GL!

linuxdojo 01-28-2009 01:06 PM

Happy Android User
 
Quote:

Originally Posted by Mr_Shameless (Post 3321529)
Hi everyone,
---snip---
all its applications are written in Java?
---snip---
Has any of you tried the phone? How is it? How is the performance and stability of the Android platform?

Thanks :)

I got mine at the pre-release as i was desperate to replace my Palm Treo. To date, while i know the platform is perhaps a bit immature its already been worlds better than what i had. Granted Palm might have made great PDA's their platform is as suited for Phones as it would be for satellite control. Thankfully nobody was killed or died although i frequently felt like killing a palm senior exec or two for the pain and suffering inflicted upon me.

So yes, java is the platform today and its not standard Javajava, j2ee or jsme. I would expect to see at some point python supported once the jpython app is a bit more refined. I have seen mono support being ported over and also a jsme app converter that are being worked on but today its java that is androidized a bit. There is also a project to get Debian on the android platform that would give you native apps via apt-get as long as they have been compiled for that hardware platform.

In terms of stability and performance depending on what all you have installed i have seen some performance issues, but having been using a treo for way to long i am probably way more forgiving than most, hell i couldn't be happier!

Some apps are very polished at this point in time others are still coming out or not getting as much love as others. still no paid apps though so kind of hard to see where things are headed in the long term. I had so many people asking me over the prior 6 months before the G1 why i had not replaced my treo with a iPhone and i always said cause i was waiting for a linux phone.

Glad i did, im very aware it will only get better over time and at some point i might even look back and wonder how anyone could have used a palm as a phone but for today im just happy to have a reliable phone with a pretty sick hardware platform and marvel at the new apps that are coming out every day.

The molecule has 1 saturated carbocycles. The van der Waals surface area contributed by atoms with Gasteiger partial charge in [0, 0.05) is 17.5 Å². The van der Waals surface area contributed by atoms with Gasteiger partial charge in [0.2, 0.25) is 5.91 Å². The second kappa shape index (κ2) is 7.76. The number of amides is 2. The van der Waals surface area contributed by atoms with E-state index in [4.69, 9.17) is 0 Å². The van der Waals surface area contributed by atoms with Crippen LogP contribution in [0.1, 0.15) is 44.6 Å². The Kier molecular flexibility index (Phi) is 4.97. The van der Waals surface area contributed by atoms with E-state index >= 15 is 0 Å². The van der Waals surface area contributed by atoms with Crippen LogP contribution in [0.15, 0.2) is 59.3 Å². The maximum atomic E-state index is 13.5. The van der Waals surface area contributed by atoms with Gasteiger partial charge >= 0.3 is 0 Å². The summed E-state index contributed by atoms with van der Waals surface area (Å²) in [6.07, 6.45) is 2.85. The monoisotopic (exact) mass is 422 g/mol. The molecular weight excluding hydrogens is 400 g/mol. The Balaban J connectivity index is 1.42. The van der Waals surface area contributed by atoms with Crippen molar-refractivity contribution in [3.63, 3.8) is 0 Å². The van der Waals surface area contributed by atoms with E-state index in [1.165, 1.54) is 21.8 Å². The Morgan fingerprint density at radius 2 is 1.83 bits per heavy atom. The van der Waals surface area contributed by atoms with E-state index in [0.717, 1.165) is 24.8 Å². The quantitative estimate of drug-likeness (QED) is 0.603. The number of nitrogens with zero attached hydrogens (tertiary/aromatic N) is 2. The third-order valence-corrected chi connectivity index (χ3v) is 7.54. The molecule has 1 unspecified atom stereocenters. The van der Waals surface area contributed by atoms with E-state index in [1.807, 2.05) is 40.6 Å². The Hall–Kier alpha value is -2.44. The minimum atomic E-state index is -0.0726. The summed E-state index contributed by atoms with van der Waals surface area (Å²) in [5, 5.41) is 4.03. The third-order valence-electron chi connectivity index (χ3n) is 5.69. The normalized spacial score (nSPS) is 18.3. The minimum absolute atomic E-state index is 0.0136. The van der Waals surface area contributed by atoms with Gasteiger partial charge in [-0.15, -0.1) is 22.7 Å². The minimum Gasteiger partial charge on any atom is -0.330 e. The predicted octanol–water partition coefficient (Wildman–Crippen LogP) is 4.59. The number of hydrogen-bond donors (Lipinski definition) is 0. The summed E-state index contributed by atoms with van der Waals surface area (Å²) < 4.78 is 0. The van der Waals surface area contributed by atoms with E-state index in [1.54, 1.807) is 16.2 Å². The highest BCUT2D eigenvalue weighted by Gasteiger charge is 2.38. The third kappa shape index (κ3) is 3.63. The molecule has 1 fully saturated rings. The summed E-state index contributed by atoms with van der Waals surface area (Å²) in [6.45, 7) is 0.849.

did not want a iphone then and i still dont, i have 3 way sync of address's and calendars between kontact, gmail and the G1 and my world is just a bit better because of it.
:-)
Tnt

dougnc 02-09-2009 08:31 AM

Quote:

Originally Posted by linuxdojo (Post 3424300)
I got mine at the pre-release as i was desperate to replace my Palm Treo. To date, while i know the platform is perhaps a bit immature its already been worlds better than what i had. Granted Palm might have made great PDA's their platform is as suited for Phones as it would be for satellite control. Thankfully nobody was killed or died although i frequently felt like killing a palm senior exec or two for the pain and suffering inflicted upon me.

So yes, java is the platform today and its not standard Javajava, j2ee or jsme. I would expect to see at some point python supported once the jpython app is a bit more refined. I have seen mono support being ported over and also a jsme app converter that are being worked on but today its java that is androidized a bit. There is also a project to get Debian on the android platform that would give you native apps via apt-get as long as they have been compiled for that hardware platform.

In terms of stability and performance depending on what all you have installed i have seen some performance issues, but having been using a treo for way to long i am probably way more forgiving than most, hell i couldn't be happier!

Some apps are very polished at this point in time others are still coming out or not getting as much love as others. still no paid apps though so kind of hard to see where things are headed in the long term. I had so many people asking me over the prior 6 months before the G1 why i had not replaced my treo with a iPhone and i always said cause i was waiting for a linux phone.

Glad i did, im very aware it will only get better over time and at some point i might even look back and wonder how anyone could have used a palm as a phone but for today im just happy to have a reliable phone with a pretty sick hardware platform and marvel at the new apps that are coming out every day.

did not want a iphone then and i still dont, i have 3 way sync of address's and calendars between kontact, gmail and the G1 and my world is just a bit better because of it.
:-)
Tnt

How did you do the sync? I'd love to have Kontact synced that way.

ArkyMedia 06-18-2009 09:04 PM

Yes, I have an Android phone. No, it is not a complete platform...yet. I bought into it because I know that over time it will only become better, just like my PS3. People don't think Android has native Exchange support...actually, it does. HTC produces a firmware that you can find on the internet, and it has native exchange sync support. There is also a third party app available that has excellent exchange support.

The most incomplete area on the phone is the bluetooth. I need more features! Other than that, and call recording capability, I am very happy with my phone. It has undoubtedly the very best mobile browser ever.